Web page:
Animal Aid

Boost for campaign to stop ruddy duck slaughter

Posted 23 March 2007

National campaign organisation Animal Aid, which has fought plans to cull the UK’s ruddy duck population for the past ten years, is delighted by Wigan Council’s announcement that it is suspending a local cull and urges DEFRA to reconsider its policy on the ruddy duck.

Following a four month campaign, led by Community Action Party leader Peter Franzen, an Extraordinary Meeting of Wigan Council was held this week to debate the issue of the proposed cull of the ruddy duck population on Wigan and Leigh flashes.

At the meeting, in an amazing display of cross party unity, a motion was passed unanimously requesting that DEFRA ‘reconsiders its decisions permitting the culling of the ruddy duck population in Wigan and elsewhere in Britain. The motion also calls for the implementation and completion of a proper examination of the validity of the claimed reasons for the cull and an investigation of all the up-to-date scientific information including the research and observations of internationally renowned bird expert Tom Gullick, the County Bird Recorder for Greater Manchester, Judith Smith, the Leigh Ornithological Society, the RSPCA, Animal Aid and other wildlife organisations’.

Animal Aid will now be writing to councils across the country, urging them to follow Wigan’s lead in pressing the government to stop this cruel and senseless exercise.

Says Andrew Tyler, Director of Animal Aid:

‘The killing of ruddy ducks is yet another example of the arrogance of some old world ‘conservationists’ who believe that they can shoot and poison their way to environmental harmony. The slaughter of the ruddy ducks is a vicious, insane, massively expensive and logistically impossible exercise. It has no public support and seems designed to please only a small number of obsessives, who are interfering with nature in ways they can neither understand nor control.’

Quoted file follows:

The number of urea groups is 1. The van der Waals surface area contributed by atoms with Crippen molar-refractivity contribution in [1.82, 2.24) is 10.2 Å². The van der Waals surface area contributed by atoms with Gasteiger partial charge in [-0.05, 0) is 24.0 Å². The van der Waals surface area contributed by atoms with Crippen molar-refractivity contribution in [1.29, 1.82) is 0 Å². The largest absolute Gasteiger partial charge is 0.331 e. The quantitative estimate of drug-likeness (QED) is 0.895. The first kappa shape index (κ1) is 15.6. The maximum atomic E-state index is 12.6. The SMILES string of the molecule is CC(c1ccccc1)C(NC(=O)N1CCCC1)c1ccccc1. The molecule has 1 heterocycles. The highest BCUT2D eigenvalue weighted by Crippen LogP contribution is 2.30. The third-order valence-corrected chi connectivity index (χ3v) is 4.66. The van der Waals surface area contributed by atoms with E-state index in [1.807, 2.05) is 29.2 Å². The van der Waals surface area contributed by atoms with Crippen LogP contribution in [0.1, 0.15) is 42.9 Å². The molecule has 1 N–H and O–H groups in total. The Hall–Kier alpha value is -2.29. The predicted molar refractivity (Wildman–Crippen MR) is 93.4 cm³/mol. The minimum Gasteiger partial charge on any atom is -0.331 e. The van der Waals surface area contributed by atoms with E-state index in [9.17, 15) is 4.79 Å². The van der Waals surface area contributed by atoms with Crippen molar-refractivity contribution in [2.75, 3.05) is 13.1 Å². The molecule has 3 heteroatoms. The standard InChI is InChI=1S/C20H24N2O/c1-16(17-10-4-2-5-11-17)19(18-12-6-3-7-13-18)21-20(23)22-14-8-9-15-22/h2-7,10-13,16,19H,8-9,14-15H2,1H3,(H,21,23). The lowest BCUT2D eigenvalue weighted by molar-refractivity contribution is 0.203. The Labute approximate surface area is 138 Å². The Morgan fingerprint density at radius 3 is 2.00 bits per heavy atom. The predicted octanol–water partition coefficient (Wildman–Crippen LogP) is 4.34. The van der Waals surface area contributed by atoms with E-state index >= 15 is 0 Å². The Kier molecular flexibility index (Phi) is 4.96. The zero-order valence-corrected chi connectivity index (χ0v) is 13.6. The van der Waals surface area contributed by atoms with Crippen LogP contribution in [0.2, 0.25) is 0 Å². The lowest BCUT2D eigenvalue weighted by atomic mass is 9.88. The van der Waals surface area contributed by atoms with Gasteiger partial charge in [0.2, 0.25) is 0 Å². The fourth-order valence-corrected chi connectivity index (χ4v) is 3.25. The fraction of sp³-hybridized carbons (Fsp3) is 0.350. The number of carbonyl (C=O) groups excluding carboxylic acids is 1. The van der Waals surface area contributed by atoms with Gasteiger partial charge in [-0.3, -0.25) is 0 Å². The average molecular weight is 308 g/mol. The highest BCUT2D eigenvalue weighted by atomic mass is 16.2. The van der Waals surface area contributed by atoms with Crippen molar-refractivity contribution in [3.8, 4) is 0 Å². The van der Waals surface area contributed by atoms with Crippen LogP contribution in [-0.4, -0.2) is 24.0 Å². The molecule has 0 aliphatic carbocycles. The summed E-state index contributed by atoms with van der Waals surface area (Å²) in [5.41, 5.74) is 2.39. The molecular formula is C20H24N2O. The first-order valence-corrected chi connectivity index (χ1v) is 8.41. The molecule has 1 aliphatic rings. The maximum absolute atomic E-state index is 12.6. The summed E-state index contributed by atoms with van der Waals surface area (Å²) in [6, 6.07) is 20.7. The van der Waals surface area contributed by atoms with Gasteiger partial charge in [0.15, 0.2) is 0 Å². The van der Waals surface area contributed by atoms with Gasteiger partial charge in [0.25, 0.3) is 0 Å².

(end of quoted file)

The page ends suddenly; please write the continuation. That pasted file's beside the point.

Notes to editors

  • The government is spending £8.5million of public money in an attempt to exterminate Britain’s ruddy ducks. Experts argue that it is logistically impossible to eradicate a whole population spread over 1,000 UK sites and across 20 countries.
  • Introduced to Britain in the 1940s by the Wildfowl and Wetlands Trust, ruddy duck escapees have successfully bred and some have migrated to Spain where they are said to have mated with the endangered white headed duck. The resulting offspring are considered ‘impure’ by some conservationists and bird watchers. Ruddys have, therefore, been sentenced to death in the name of blood purity. Hunting and habitat loss are the reasons the white headed duck is endangered.
  • Tom Gullick, a leading British ornithologist living in Spain, first alerted the Spanish authorities to the precarious position of white headed ducks – whose population had shrunk to just 20 or 30 birds. The Spanish took action to preserve the main breeding grounds and their white headed population has since grown to somewhere between 1,000 and 3000 birds.
  • Gullick has described the ruddy duck cull as a ‘pointless and extremely expensive massacre…’ and a ‘…scandalous misuse of rare conservation money’. He believes there is very little hybridisation involving ruddys and white headeds; that the ruddy ducks who did reach Spain were most likely coming from neighbouring France where they are kept in waterfowl collections; and that the Spanish should concentrate on further restoration and management of their wetlands.

Further Information: Andrew Tyler 01732 364546
For full background: http://www.animalaid.org.uk/h/n/CAMPAIGNS/wildlife/ALL/356//
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